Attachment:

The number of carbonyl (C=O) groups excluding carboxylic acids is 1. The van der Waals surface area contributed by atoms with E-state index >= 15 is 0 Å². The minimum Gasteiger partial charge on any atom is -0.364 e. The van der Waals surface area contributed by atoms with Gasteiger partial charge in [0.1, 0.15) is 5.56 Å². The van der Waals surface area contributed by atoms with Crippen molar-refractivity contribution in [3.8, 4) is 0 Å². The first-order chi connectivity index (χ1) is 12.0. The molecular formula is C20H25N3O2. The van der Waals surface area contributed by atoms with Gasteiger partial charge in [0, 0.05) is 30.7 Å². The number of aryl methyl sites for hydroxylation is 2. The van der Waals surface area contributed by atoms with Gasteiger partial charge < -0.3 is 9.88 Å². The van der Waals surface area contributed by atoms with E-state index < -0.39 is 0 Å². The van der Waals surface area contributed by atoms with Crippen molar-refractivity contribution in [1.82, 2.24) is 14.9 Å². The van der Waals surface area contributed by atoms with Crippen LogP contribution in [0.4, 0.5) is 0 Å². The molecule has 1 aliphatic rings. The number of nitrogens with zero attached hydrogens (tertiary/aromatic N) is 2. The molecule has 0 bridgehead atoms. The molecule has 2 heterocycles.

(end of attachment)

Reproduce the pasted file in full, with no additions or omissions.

The number of carbonyl (C=O) groups excluding carboxylic acids is 1. The van der Waals surface area contributed by atoms with E-state index >= 15 is 0 Å². The minimum Gasteiger partial charge on any atom is -0.364 e. The van der Waals surface area contributed by atoms with Gasteiger partial charge in [0.1, 0.15) is 5.56 Å². The van der Waals surface area contributed by atoms with Crippen molar-refractivity contribution in [3.8, 4) is 0 Å². The first-order chi connectivity index (χ1) is 12.0. The molecular formula is C20H25N3O2. The van der Waals surface area contributed by atoms with Gasteiger partial charge in [0, 0.05) is 30.7 Å². The number of aryl methyl sites for hydroxylation is 2. The van der Waals surface area contributed by atoms with Gasteiger partial charge < -0.3 is 9.88 Å². The van der Waals surface area contributed by atoms with E-state index < -0.39 is 0 Å². The van der Waals surface area contributed by atoms with Crippen molar-refractivity contribution in [1.82, 2.24) is 14.9 Å². The van der Waals surface area contributed by atoms with Crippen LogP contribution in [0.4, 0.5) is 0 Å². The molecule has 1 aliphatic rings. The number of nitrogens with zero attached hydrogens (tertiary/aromatic N) is 2. The molecule has 0 bridgehead atoms. The molecule has 2 heterocycles.